Three members of Tennessee's congressional delegation, including U.S. Rep. Jim Cooper of Nashville, have taken the unusual step of revealing the lists of local projects they are pushing to be included in next year's federal budget.
Cooper, a Democrat, along with Democratic Reps. Lincoln Davis of Pall Mall and Harold Ford Jr. of Memphis are seeking more than $500 million for more than 100 projects, although only a handful of those requests will end up being approved.
The practice of funding special requests is viewed by some as controversial because of the secrecy surrounding the requests, the growth in their number, the role lobbyists play in obtaining special funding, and how these projects skew the budget-building process.
Congress placed 12,852 special funding requests in last year's appropriations bills, with a value of $67 billion, but only 4 percent were actually in the text of the bills where they could be easily found, according to a report by the Congressional Research Service.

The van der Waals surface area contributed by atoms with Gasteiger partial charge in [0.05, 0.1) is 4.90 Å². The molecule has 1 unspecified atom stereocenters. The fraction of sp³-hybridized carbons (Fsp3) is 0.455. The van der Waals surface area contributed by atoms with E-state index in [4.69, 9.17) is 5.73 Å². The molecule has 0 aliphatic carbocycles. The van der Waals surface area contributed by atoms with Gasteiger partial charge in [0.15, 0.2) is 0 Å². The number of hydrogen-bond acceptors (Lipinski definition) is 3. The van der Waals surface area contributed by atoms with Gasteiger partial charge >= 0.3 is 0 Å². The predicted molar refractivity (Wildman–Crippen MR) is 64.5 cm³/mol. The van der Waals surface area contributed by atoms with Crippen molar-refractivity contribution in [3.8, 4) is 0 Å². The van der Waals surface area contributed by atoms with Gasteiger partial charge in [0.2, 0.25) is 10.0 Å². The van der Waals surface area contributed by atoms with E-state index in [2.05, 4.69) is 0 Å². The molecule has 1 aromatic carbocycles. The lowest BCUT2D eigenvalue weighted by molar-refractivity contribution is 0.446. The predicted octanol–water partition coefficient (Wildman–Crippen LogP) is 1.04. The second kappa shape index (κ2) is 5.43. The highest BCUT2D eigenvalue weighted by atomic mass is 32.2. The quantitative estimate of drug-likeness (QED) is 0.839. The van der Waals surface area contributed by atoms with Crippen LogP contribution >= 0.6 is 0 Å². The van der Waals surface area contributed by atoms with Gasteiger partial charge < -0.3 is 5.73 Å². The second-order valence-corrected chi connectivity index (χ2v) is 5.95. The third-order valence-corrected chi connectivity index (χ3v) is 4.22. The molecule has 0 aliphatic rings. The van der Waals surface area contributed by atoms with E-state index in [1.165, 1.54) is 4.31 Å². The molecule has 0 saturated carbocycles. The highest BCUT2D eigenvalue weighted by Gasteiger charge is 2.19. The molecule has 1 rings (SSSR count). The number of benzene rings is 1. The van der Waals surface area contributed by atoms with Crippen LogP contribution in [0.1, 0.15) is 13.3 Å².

"Earmarks (the special funding projects) can be spent wisely, but there is no safeguard," Cooper said. "I think a process so open to abuse has to be curbed."
Cooper wants these special requests eliminated and federal funds distributed through the formal budget process based on need, not on political or special-interest power.
Davis thinks requests that come from special-interest lobbyists should be banned, but others in the delegation defend them.
UPDATE: Reader TC Lynch emails (more in response to the last Hobbs item than this one, I think): "As you've noted, going after Bill Hobbs has to be one of the dumbest things, in retrospect, any Tenny Democrat could ever have done, in the view of 'advancing' the state party's agenda. Instead of neutering him, they allowed him to totally cut loose."